The youngest character is María, a poor mother who works in a gas station. She’s travelling because her best friend has told her that she’s a finalist for the grand prize of a local San Julian television game show. Next oldest is Roberto. He’s a middle-aged salesman who’s trying to win the affections of a young widow who lives in San Julian. He’s taking a cake in the shape of a football for her son’s birthday…but is the birthday boy actually a girl? The oldest character is Don Justo Benedictis, an elderly man with failing eyesight in the twilight of his life. He’s hitchhiking to San Julian to look for his beloved lost dog Badface who has apparently been spotted near the town.
This is a lovely film about remorse, yearnings and illusions. It has some great, highly realistic and unaffected performances from the (mostly non-professional) cast. It’s unpretentious, affecting, and yes, heartwarming.
The 2002 film Kamchatka is, according to many, one of the best films yet made about the 1970s military junta in Argentina.
Set in 1976, it’s about a lawyer who specializes in working for people who have been accused of political crimes. When his partner gets arrested and disappears he knows that it’s only a matter of time before the military ‘disappears’ him too, so he decides to take his family underground in order to escape.
It’s hard for any of us gringos to understand the impact that the junta had, and continues to have, on the Argentine psyche, so this film should be required watching. The acting is great and overall it’s a very touching experience (I shed a tear or two).
What about the title? Kamchatka is a peninsula in the far east of Russia. In the movie the father and his son play a board game called TEG where the idea is to control all 50 territories on a map of the world. The son controls nearly all of the countries but his father holds him off for hours while controlling only the obscure Kamchatka, thereby showing his son that successful resistance against overwhelming odds is possible.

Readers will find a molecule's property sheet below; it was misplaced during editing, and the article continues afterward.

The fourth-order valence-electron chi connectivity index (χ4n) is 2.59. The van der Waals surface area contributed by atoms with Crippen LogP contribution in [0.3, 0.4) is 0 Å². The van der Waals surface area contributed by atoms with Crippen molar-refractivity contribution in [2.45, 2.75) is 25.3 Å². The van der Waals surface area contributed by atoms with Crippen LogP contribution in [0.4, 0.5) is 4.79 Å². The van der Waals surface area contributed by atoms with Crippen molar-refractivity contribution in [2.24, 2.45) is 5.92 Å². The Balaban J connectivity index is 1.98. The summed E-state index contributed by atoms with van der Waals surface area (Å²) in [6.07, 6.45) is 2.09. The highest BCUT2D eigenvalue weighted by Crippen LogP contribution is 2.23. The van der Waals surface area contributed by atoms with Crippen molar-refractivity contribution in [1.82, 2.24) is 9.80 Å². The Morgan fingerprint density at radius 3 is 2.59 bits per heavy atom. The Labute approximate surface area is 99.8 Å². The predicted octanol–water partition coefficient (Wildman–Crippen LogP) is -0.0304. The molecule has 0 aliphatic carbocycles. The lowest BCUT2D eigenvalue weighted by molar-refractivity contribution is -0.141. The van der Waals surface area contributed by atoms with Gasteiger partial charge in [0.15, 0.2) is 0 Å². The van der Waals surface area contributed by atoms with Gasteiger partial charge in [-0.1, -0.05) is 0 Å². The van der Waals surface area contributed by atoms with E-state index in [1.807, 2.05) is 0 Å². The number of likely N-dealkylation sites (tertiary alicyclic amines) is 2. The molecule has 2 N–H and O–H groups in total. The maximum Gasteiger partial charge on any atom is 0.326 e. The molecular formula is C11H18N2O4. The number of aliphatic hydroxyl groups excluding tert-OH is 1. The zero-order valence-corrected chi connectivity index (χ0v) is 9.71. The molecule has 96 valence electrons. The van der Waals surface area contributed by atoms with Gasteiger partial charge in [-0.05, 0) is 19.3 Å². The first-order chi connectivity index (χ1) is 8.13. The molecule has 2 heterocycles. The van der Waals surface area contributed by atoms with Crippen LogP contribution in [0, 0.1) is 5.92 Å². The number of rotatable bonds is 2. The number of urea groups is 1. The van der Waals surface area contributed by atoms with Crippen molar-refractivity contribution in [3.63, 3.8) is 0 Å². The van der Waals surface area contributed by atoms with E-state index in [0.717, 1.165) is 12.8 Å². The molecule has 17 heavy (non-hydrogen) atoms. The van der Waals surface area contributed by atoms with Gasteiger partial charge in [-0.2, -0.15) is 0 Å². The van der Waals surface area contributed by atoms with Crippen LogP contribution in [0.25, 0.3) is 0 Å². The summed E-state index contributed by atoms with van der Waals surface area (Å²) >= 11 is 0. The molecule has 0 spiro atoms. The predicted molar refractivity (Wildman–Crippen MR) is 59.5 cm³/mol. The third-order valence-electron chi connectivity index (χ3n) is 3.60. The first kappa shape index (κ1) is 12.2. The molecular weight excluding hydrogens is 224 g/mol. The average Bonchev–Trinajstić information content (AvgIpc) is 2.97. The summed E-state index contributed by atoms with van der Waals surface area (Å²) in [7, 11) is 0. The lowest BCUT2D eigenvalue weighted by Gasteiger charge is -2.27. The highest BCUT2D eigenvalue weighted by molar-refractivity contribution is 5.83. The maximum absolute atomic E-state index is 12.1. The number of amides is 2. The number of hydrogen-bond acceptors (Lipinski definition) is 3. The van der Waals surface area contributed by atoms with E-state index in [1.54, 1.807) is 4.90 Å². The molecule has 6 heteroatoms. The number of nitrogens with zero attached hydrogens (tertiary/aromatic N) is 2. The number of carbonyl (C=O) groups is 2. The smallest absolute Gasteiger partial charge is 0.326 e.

The DVD has a very helpful Extras section that you should watch first if you don’t know much about the situation in Argentina during the 1970s, as the movie itself takes absolutely no steps to explain it.
From the military junta to economic crises – Argentina cinema covers all your important historical and cultural knowledge! This 2004 release is set in late 2001 and tells the story of two women in late middle age. Beba is an ageing beauty, a slim blonde (European-looking) from the upper class. The other main character is Dora. Dora has been Beba’s live-in maid for 30 years and is now her only companion, despite their wildly divergent social positions.
As the film begins we learn that Dora hasn’t been paid by Beba in 7 months. It’s clear that, due to the economic crisis, Beba can no longer afford to pay Dora, and so Dora resigns. From this point the movie tracks the paths of the two women, their ongoing relationship, and the different ways in which they attempt to deal with the difficult times.
One of the main themes of the movie centers on the arresting truth that despite their supposed ‘inferiority,’ it’s actually lower-class people who are far better equipped to survive the vicissitudes of life. Dora is tough, resilient, and able to change and adapt, while Beba is nearly helpless in the face of her new and much harsher reality.
Cama Adentro is a slow, moving, highly nuanced art house gem. It was a favorite at the Sundance film festival in 2005. You should watch it!